St. Louis River DIVER Data Systems
This project continues the development of NOAA’s Great Lakes DIVER data warehouse, query, and visualization tools to meet the data system requirements of the SLR AOC managers. Under previous GLRI funding, NOAA incorporated the Great Lakes sediment chemistry data.
Contacts: Robb.Wright@noaa.gov and Benjamin.Shorr@noaa.gov
Wisconsin Point Dune Restoration
The Wisconsin Point Dune Restoration project was specifically listed as a priority in the St. Louis River Area of Concern 2013 Remedial Action Plan update as an “Action Still Needed to Achieve Removal” of BUI 9: Loss of Fish and Wildlife Habitat. Completion of this project is contributing to rehabilitation of hydrologically connected habitats and treatment of invasive species.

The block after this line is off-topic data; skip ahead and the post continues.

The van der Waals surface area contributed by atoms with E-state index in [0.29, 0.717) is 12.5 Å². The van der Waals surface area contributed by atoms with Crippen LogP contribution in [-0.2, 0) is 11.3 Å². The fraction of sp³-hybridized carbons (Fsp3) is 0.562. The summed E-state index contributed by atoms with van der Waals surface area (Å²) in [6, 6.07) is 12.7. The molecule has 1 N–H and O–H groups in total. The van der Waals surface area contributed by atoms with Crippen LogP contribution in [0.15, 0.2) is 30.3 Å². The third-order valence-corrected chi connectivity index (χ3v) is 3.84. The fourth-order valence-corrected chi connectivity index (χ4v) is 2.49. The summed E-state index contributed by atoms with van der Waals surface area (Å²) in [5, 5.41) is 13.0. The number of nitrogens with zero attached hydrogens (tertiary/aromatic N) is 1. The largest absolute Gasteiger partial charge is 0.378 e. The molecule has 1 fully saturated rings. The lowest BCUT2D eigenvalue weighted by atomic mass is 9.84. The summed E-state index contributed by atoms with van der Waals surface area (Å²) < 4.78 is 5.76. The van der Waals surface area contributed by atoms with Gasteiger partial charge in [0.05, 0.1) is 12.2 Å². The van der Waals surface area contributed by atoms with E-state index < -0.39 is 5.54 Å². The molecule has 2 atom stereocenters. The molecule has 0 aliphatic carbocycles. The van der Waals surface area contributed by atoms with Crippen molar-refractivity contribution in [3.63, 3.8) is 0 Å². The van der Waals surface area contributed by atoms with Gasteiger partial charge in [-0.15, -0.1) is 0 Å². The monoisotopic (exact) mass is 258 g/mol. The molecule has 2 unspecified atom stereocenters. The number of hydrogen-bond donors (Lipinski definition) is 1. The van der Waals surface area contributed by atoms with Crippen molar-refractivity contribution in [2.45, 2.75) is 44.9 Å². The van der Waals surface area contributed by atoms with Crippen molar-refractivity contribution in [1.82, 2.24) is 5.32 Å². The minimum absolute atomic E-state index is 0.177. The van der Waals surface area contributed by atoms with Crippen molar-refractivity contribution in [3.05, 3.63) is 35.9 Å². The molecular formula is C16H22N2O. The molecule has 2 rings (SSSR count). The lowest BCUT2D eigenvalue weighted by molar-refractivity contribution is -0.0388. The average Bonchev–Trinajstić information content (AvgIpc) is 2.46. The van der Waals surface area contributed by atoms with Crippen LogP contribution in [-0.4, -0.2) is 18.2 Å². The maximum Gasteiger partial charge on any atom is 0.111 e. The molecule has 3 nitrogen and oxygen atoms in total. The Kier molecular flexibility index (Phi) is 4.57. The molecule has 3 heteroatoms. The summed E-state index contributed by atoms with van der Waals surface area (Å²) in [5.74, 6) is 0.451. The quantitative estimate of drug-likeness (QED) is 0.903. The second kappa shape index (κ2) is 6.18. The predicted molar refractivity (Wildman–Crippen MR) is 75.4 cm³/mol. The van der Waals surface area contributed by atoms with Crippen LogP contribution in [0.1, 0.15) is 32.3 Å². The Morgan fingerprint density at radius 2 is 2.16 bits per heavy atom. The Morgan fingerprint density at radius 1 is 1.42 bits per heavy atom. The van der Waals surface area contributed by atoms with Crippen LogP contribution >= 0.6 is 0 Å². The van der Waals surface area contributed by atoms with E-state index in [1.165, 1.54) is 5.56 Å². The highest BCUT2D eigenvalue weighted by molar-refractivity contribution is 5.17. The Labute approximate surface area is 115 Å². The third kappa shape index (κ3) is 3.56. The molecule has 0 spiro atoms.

Assessment of Areas of Concern Targeted for Remediation
NOAA natural resource specialists work with state and local partners to eliminate or mitigate the effects of contaminants in Areas of Concern (AOCs). Habitat enhancement areas and restoration project opportunities will be identified within priority AOCs that can remove pathways and mechanisms by which contaminants impair beneficial uses. Developing the next generation of projects to control contaminant sources and improve habitat will facilitate delisting of AOCs.
Great Lakes Sediments Database Expansion
For two decades, NOAA has compiled Great Lakes sediment chemistry, sediment toxicity, and tissue chemistry through its free and accessible Query Manager database. Thanks to the GLRI, NOAA has been able to expand the database to include more data collected from the Great Lakes and associated tributaries and upland areas.
Lake Sturgeon Health Assessment
NOAA has initiated a Lake Sturgeon Health Assessment. Results will be applied to the assessment, cleanup, and restoration of contaminated sites to improve habitat quality and fisheries, particularly in AOCs.
Mercury Air Modeling
GLRI funds are supporting a global atmospheric “fate and transport” model to estimate the amount of mercury deposited in the Great Lakes and, perhaps more importantly, pinpoint the source(s) of the toxic chemical.